Frajerman noted that their study included 29 patients who experienced conversion, which was “not a lot,” but that the cohort is all from the same country. This is “important because it has already been demonstrated that diet over the long term has an impact on fatty acids, [so there] will be differences between countries,” he said.

Study limitations include the fact that there was no control group, there were no dietary data, and there was no replication cohort. Frajerman said future research will include food questionnaires.

Following the presentation, session co-chair Alexis Cullen, PhD, research fellow and honorary lecturer at the Institute of Psychiatry, Psychology and Neuroscience, King’s College London, London, United Kingdom, asked whether there were any correlations between membrane lipids and symptoms.

Frajerman said there was an association between membrane lipid levels at baseline and reduction in Social and Occupational Functioning Assessment Scale scores 1 year later.

Questions Remain

Commenting on the study for Medscape Medical News, David R. Cotter, MD, PhD, Royal College of Surgeons in Ireland and the Education and Research Center, Beaumont Hospital, Dublin, Ireland, said the findings were “interesting” but need to be replicated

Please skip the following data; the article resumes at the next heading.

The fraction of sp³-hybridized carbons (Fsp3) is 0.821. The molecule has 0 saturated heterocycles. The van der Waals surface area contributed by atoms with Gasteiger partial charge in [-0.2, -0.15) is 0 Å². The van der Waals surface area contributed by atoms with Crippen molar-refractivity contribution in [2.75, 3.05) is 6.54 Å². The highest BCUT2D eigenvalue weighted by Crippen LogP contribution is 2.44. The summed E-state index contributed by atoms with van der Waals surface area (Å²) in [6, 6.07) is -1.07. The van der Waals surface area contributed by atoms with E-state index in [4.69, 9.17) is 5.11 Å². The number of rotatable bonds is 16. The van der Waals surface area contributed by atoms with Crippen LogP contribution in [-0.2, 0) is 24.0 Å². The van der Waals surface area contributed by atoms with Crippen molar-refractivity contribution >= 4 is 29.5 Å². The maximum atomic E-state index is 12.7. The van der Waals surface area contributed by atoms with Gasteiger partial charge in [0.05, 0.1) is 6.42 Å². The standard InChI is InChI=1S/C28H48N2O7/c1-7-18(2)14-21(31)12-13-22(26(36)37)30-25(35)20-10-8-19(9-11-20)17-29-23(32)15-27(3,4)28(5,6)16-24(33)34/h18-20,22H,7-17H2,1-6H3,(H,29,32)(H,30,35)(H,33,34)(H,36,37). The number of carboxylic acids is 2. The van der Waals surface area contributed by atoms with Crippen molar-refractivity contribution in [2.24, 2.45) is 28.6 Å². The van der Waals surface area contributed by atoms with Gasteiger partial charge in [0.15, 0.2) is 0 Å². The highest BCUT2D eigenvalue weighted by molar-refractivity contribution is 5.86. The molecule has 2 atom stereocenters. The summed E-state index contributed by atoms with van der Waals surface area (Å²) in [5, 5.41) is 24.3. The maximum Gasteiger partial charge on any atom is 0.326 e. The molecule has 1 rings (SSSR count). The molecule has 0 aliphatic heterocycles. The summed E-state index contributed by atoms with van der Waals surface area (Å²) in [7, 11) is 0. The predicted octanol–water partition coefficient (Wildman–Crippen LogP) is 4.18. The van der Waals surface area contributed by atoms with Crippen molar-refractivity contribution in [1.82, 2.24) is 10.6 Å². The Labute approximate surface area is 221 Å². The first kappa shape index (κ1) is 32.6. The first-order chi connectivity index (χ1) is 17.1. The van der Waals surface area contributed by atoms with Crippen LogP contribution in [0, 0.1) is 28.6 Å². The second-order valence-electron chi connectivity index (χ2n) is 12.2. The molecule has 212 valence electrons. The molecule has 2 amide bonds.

If replicated, clinicians would then “need to consider adding these lipid predictors to protein predictors,” such as the proteomic biomarkers identified in a recent study published in JAMA Psychiatry, said Cotter, who was not involved with the research.

He noted that two key questions remain: What is the biological basis of the membrane lipid signature identified in the study, and does it reflect a chronic inflammatory state?

Also commenting, Scott R. Clark, MD, PhD, head of discipline of psychiatry, University of Adelaide, Adelaide, Australia, told Medscape Medical News that previous studies have explored associations between lipids and psychosis.

These include an analysis of plasma lipids in a large number of children and adolescents from the Avon Longitudinal Study of Parents and Children and a study of high-risk individuals whose cases were followed for 5 years. That study used clustering and machine learning to identify lipid profiles linked to psychosis onset.

Clark believes there is potential utility of membrane lipids to personalize care by concentrating on UHR individuals most likely to experience transition to psychosis. “But I think the relationships are more complex and that multi-lipid signatures are likely to be more useful,” he said.

There are “numerous models for psychosis prediction” that combine a range of modes of biological and clinical data, because “all biological predictors have small effect size and need to be combined together to achieve reasonable accuracy,” said Clark.

“Much larger sample sizes are needed to confirm these relationships,” he said. He notied that the National Institute of Mental Health has launched a number of such studies as part of the Accelerating Medicines Partnership. The goal is to identify individuals at increased risk and develop targeted interventions.

The study authors and commentators have reported no relevant financial relationships.

Congress of the Schizophrenia International Research Society (SIRS) 2021: Abstract 3007124. Presented April 19, 2021.

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This post originally appeared on MedScape.